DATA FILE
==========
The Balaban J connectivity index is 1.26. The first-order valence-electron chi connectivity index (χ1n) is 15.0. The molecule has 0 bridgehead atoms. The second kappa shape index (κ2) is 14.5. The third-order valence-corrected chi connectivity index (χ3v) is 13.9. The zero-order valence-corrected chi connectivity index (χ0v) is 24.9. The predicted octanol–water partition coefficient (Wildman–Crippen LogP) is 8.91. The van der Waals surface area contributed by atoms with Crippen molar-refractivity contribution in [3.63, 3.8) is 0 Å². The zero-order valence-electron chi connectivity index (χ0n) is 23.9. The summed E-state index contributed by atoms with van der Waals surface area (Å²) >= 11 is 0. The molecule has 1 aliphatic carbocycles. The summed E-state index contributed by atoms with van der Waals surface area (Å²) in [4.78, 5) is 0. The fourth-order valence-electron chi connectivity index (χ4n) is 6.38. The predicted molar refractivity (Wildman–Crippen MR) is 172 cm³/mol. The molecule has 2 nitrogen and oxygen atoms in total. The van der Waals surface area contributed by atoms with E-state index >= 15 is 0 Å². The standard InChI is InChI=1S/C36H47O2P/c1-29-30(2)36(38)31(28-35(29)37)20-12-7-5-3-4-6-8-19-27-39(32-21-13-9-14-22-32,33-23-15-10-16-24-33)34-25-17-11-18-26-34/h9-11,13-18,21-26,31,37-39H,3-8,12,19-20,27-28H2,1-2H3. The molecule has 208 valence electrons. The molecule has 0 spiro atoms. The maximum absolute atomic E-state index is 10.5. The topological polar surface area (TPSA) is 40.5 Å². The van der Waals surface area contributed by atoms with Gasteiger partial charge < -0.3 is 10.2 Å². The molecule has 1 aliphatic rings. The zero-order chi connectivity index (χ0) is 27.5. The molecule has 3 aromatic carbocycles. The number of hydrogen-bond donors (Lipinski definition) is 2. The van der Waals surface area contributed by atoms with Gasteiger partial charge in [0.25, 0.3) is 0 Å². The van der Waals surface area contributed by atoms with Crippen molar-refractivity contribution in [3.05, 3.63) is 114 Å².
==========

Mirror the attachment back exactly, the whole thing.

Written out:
The Balaban J connectivity index is 1.26. The first-order valence-electron chi connectivity index (χ1n) is 15.0. The molecule has 0 bridgehead atoms. The second kappa shape index (κ2) is 14.5. The third-order valence-corrected chi connectivity index (χ3v) is 13.9. The zero-order valence-corrected chi connectivity index (χ0v) is 24.9. The predicted octanol–water partition coefficient (Wildman–Crippen LogP) is 8.91. The van der Waals surface area contributed by atoms with Crippen molar-refractivity contribution in [3.63, 3.8) is 0 Å². The zero-order valence-electron chi connectivity index (χ0n) is 23.9. The summed E-state index contributed by atoms with van der Waals surface area (Å²) >= 11 is 0. The molecule has 1 aliphatic carbocycles. The summed E-state index contributed by atoms with van der Waals surface area (Å²) in [4.78, 5) is 0. The fourth-order valence-electron chi connectivity index (χ4n) is 6.38. The predicted molar refractivity (Wildman–Crippen MR) is 172 cm³/mol. The molecule has 2 nitrogen and oxygen atoms in total. The van der Waals surface area contributed by atoms with E-state index >= 15 is 0 Å². The standard InChI is InChI=1S/C36H47O2P/c1-29-30(2)36(38)31(28-35(29)37)20-12-7-5-3-4-6-8-19-27-39(32-21-13-9-14-22-32,33-23-15-10-16-24-33)34-25-17-11-18-26-34/h9-11,13-18,21-26,31,37-39H,3-8,12,19-20,27-28H2,1-2H3. The molecule has 208 valence electrons. The molecule has 0 spiro atoms. The maximum absolute atomic E-state index is 10.5. The topological polar surface area (TPSA) is 40.5 Å². The van der Waals surface area contributed by atoms with Gasteiger partial charge < -0.3 is 10.2 Å². The molecule has 1 aliphatic rings. The zero-order chi connectivity index (χ0) is 27.5. The molecule has 3 aromatic carbocycles. The number of hydrogen-bond donors (Lipinski definition) is 2. The van der Waals surface area contributed by atoms with Gasteiger partial charge in [0.25, 0.3) is 0 Å². The van der Waals surface area contributed by atoms with Crippen molar-refractivity contribution in [3.05, 3.63) is 114 Å².